When I first met Jimmy, we discovered we both love to ski. So of course we immediately started talking about where and when. He said he’s a hard-core Mad River Glen skier. To which I replied that I could only get there on weekends, so I sometimes avoided the place because of the long lift lines.

“There’s an easy solution,” he smiled. “Ski there during the week.” I told him I worked full-time and couldn’t do that. But soon I had the good sense to start taking some afternoons off, in part so I could join Jimmy and friends at Mad River. The group varies from four to as many as a dozen on any particular run. These folks have been skiing the place for literally decades, since they were students at UVM. Most of them belong to the Mad River co-op, a shareholder setup that makes MRG one of the only skier-owned areas in America. Shareholders spend extra money each year to support the mountain beyond the price of a season pass.

I soon realized there is a ritual to my friends’ afternoon experience. It begins with a ride up the big double chairlift. From there it’s a quick trip to a secret little spot where some natural, mostly-legal-in-Vermont substances are occasionally inhaled. I learned the hard way that I am at most a one-hit skier.

The real fun at Mad River is in the woods. If you look hard enough and don’t mind ducking the occasional tree branch, you can usually find good natural snow. Virtually every trail on the mountain has at least one or two shots – and often an entire run – off to the side somewhere. And no, I’m not going to tell you all the secret woods runs. Part of the fun is figuring it out for yourself. But I will tell you a bit about the marked trails.

First, however, a word about the snow at Mad River. The mountain’s “vaunted snowmaking system” consists of something like two guns to pad the base area. Otherwise it’s all up to Mother Nature. Meaning that on OK-to-good days, Eastern skiers get a full smorgasbord of how much fun it can be to ski on natural snow. And because Mad River proudly bans snowboarders, the snow doesn’t get pushed off as easily either. But this is Eastern skiing in the time of climate change. So except on powder days, there’s often a bit of ice to negotiate. You can end up smearing your turns a little on the steeps. After all, the Mad River slogan is “Ski It If You Can.”

The big double features a good pitch of over a thousand vertical feet before things mellow out. In particular look for Panther over to Slalom Hill. From the double you can also access most of Glade – steep, openly wooded and often holding good snow – and Canyon. Usually Canyon is a bump skier’s dream. On the rare days when it has been groomed, it transforms into an intermediate’s paradise.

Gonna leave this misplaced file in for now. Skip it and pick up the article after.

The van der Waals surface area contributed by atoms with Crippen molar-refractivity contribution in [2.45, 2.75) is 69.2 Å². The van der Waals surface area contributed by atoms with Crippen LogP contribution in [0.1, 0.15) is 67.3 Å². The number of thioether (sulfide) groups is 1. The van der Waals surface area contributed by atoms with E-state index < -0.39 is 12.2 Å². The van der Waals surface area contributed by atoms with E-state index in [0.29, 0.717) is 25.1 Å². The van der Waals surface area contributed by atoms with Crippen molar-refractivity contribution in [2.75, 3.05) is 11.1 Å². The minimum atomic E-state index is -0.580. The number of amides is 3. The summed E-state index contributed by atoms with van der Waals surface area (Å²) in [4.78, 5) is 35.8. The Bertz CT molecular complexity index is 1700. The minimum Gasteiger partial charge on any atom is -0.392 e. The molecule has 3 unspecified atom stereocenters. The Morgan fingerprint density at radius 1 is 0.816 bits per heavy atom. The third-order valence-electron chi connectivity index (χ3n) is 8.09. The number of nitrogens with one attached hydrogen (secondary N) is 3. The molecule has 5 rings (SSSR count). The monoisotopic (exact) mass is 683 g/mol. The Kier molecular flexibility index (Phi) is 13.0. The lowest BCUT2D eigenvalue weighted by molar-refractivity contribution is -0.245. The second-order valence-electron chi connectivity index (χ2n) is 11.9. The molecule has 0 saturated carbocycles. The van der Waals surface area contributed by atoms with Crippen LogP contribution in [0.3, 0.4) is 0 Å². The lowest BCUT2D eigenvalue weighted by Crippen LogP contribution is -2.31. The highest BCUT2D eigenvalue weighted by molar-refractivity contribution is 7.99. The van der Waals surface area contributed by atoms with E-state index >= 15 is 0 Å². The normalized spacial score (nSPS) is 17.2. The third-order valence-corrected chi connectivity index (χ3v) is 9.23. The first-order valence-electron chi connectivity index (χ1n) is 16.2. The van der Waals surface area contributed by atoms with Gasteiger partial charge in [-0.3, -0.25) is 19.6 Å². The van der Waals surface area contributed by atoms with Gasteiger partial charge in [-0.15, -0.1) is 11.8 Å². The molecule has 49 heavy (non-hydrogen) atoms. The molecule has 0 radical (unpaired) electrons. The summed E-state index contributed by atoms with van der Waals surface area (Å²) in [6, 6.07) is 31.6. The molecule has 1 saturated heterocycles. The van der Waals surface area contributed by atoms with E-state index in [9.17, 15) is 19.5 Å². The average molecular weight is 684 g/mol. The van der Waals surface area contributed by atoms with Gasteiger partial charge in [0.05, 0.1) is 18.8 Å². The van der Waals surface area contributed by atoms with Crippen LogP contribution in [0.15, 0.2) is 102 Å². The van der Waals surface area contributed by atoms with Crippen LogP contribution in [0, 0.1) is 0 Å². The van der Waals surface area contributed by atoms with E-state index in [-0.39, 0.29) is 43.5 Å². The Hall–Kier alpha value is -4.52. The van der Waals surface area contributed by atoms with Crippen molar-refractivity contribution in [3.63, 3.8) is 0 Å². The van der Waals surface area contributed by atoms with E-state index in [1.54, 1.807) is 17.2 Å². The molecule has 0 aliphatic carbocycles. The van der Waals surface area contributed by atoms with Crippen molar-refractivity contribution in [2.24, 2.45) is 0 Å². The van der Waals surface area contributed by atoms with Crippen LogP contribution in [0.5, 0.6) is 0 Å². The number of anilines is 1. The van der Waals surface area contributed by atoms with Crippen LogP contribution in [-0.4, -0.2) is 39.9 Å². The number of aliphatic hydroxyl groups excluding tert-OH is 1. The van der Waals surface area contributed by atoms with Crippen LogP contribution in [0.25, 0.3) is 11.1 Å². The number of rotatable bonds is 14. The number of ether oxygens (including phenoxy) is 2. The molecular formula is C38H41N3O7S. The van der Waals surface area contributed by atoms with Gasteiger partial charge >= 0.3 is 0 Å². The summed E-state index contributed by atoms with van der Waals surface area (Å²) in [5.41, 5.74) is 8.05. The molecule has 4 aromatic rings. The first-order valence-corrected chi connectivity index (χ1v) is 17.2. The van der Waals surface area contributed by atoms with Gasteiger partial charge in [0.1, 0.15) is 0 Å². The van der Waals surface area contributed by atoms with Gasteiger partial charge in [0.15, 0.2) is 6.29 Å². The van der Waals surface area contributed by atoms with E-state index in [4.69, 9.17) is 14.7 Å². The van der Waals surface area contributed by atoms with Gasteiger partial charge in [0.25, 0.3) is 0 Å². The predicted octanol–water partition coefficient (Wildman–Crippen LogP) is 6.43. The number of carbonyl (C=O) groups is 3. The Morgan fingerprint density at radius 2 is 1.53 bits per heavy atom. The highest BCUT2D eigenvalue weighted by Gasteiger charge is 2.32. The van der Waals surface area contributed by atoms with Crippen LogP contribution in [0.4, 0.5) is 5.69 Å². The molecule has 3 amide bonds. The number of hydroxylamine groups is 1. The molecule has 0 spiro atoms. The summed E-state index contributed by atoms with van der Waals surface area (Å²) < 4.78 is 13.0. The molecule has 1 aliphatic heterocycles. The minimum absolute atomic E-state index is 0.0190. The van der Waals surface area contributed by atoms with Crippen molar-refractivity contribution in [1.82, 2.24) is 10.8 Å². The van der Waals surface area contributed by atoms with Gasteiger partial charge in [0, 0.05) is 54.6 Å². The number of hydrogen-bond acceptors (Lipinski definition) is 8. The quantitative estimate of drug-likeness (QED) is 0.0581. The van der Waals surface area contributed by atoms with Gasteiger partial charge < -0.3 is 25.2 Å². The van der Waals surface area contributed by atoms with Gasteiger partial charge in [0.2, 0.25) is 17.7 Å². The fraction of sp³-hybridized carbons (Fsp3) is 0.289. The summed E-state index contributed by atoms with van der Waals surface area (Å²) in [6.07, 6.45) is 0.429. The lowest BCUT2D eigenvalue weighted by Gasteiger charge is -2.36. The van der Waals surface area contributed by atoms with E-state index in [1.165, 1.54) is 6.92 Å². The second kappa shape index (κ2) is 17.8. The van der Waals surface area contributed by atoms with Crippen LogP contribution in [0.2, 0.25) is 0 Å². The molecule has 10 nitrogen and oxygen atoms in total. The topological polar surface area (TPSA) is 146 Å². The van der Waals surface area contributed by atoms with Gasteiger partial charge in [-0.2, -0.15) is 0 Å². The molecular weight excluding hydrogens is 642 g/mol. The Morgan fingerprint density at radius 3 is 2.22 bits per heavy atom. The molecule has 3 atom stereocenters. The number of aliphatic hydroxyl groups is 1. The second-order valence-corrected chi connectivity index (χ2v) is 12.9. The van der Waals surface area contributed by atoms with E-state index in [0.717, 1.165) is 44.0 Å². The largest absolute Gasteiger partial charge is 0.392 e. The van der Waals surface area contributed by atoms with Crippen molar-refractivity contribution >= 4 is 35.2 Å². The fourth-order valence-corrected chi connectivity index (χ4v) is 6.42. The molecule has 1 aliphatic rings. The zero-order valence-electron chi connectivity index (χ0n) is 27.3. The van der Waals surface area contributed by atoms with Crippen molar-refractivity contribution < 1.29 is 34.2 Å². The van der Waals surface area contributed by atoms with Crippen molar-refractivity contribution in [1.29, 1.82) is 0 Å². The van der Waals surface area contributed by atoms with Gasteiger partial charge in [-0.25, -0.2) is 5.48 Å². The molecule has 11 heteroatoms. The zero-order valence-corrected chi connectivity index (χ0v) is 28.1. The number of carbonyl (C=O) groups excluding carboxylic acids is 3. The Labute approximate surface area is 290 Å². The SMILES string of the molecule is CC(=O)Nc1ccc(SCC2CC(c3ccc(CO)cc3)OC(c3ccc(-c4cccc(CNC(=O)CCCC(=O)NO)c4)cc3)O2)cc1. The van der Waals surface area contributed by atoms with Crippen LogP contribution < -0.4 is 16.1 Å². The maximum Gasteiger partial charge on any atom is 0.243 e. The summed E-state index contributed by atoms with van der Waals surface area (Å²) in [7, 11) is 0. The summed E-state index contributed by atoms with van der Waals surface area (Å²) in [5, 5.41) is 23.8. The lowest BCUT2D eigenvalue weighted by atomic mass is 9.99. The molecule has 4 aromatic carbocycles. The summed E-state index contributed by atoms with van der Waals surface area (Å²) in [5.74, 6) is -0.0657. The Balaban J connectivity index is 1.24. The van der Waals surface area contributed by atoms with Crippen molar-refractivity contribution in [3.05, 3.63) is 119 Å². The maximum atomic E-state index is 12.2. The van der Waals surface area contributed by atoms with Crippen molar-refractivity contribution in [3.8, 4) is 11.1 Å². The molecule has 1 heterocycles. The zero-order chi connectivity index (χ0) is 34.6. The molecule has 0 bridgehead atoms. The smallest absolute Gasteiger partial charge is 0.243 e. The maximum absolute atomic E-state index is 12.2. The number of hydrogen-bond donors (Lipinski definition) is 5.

The star of the show at Mad River is the single chair, a 12-minute ride to 2,000 vertical feet of challenging terrain. (The single wasn’t designed for the COVID-19 era, but I suppose it may offer one kind of solution for social distancing.) Long lift lines pile up at the bottom of the single most weekends. But the benefit is that the slopes themselves are uncrowded – which is both safer and a good thing when you have virtually no snowmaking.

From the top of Stark Mountain, the Antelope trail is the only easy way down. It offers an echo of New England’s past as a winding, narrow trail running top to bottom. Your other trail choices from the top of the single are the open bowl of Catamount, Chute directly under the single chair, plus Fall Line and Paradise. The latter two are often combined into “FallDise.”

Purists will argue that FallDise represents the essence of Mad River trail skiing. But I’ll put in a vote here for Chute, which descends straight down in a cascade of bumps and at least one honest-to-goodness waterfall. It’s a gritty, exhilarating challenge, made keener by the fact that everyone riding up the single is watching. Bring your A-Game.

Mad River days have traditionally begun and ended in the Basebox. Until this year the place had hardly changed since I was a kid. But this past offseason the Basebox underwent a major renovation project. (Sadly, that spelled the demise of the sign above the long urinal trough in the old men’s room, which read something like “No Diving! Severe head or neck injury may result!”)

The timing of the Basebox renovation is somewhat ironic because, given COVID restrictions, the lodge will see limited usage this season. Ski pass options are also restricted as of this writing to keep skier traffic under control and provide social distancing, so check the website or call MRG before you go.

Once COVID comes under control – presumably in time for the 2021-22 season — the Basebox will once again provide vintage après space. It’s usually packed with tired happy skiers scarfing down fried green beans and tall Vermont craft beers in General Stark’s Pub.

Once those happy days return, look for Jimmy and me by the fireplace.

Staff Writer

Greg Dennis first skied Mad River Glen nearly 60 years ago. He lives 47 minutes from the Mad River Glen parking lot, which is, characteristically, still dirt. He likes to think he skis as well as his brother, Kevin (co-founder of conSKIerge), and we have decided it is best to not shatter his ego into a million little worthless pieces by telling him this ain’t so.